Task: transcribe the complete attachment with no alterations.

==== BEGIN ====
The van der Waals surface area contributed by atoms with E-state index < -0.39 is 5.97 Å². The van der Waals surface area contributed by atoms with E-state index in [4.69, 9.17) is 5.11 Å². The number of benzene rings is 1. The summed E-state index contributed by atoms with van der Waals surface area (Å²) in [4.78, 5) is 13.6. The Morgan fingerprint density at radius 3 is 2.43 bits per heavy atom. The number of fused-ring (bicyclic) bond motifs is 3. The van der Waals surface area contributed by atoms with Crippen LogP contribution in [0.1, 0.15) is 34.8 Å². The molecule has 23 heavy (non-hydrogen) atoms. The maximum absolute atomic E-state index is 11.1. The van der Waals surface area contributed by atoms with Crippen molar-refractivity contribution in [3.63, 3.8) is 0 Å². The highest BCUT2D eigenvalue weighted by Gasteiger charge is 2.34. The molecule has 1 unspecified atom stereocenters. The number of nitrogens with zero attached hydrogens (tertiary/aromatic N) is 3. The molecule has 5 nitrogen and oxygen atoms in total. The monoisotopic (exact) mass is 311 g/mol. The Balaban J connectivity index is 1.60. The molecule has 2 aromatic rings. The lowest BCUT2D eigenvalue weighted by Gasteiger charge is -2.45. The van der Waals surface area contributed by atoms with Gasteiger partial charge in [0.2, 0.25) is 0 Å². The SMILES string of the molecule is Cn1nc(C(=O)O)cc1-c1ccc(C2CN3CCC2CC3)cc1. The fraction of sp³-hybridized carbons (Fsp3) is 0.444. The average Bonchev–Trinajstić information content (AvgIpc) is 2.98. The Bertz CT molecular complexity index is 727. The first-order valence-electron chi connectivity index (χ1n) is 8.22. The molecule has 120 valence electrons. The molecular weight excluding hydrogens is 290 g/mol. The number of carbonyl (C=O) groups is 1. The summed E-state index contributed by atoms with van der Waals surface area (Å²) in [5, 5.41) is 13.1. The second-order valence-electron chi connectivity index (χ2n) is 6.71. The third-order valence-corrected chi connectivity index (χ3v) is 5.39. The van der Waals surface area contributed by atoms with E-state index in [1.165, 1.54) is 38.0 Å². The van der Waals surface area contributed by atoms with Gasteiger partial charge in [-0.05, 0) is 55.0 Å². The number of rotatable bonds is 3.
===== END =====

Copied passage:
The van der Waals surface area contributed by atoms with E-state index < -0.39 is 5.97 Å². The van der Waals surface area contributed by atoms with E-state index in [4.69, 9.17) is 5.11 Å². The number of benzene rings is 1. The summed E-state index contributed by atoms with van der Waals surface area (Å²) in [4.78, 5) is 13.6. The Morgan fingerprint density at radius 3 is 2.43 bits per heavy atom. The number of fused-ring (bicyclic) bond motifs is 3. The van der Waals surface area contributed by atoms with Crippen LogP contribution in [0.1, 0.15) is 34.8 Å². The molecule has 23 heavy (non-hydrogen) atoms. The maximum absolute atomic E-state index is 11.1. The van der Waals surface area contributed by atoms with Crippen molar-refractivity contribution in [3.63, 3.8) is 0 Å². The highest BCUT2D eigenvalue weighted by Gasteiger charge is 2.34. The molecule has 1 unspecified atom stereocenters. The number of nitrogens with zero attached hydrogens (tertiary/aromatic N) is 3. The molecule has 5 nitrogen and oxygen atoms in total. The monoisotopic (exact) mass is 311 g/mol. The Balaban J connectivity index is 1.60. The molecule has 2 aromatic rings. The lowest BCUT2D eigenvalue weighted by Gasteiger charge is -2.45. The van der Waals surface area contributed by atoms with Gasteiger partial charge in [0.2, 0.25) is 0 Å². The SMILES string of the molecule is Cn1nc(C(=O)O)cc1-c1ccc(C2CN3CCC2CC3)cc1. The fraction of sp³-hybridized carbons (Fsp3) is 0.444. The average Bonchev–Trinajstić information content (AvgIpc) is 2.98. The Bertz CT molecular complexity index is 727. The first-order valence-electron chi connectivity index (χ1n) is 8.22. The molecule has 120 valence electrons. The molecular weight excluding hydrogens is 290 g/mol. The number of carbonyl (C=O) groups is 1. The summed E-state index contributed by atoms with van der Waals surface area (Å²) in [5, 5.41) is 13.1. The second-order valence-electron chi connectivity index (χ2n) is 6.71. The third-order valence-corrected chi connectivity index (χ3v) is 5.39. The van der Waals surface area contributed by atoms with E-state index in [1.165, 1.54) is 38.0 Å². The van der Waals surface area contributed by atoms with Gasteiger partial charge in [-0.05, 0) is 55.0 Å². The number of rotatable bonds is 3.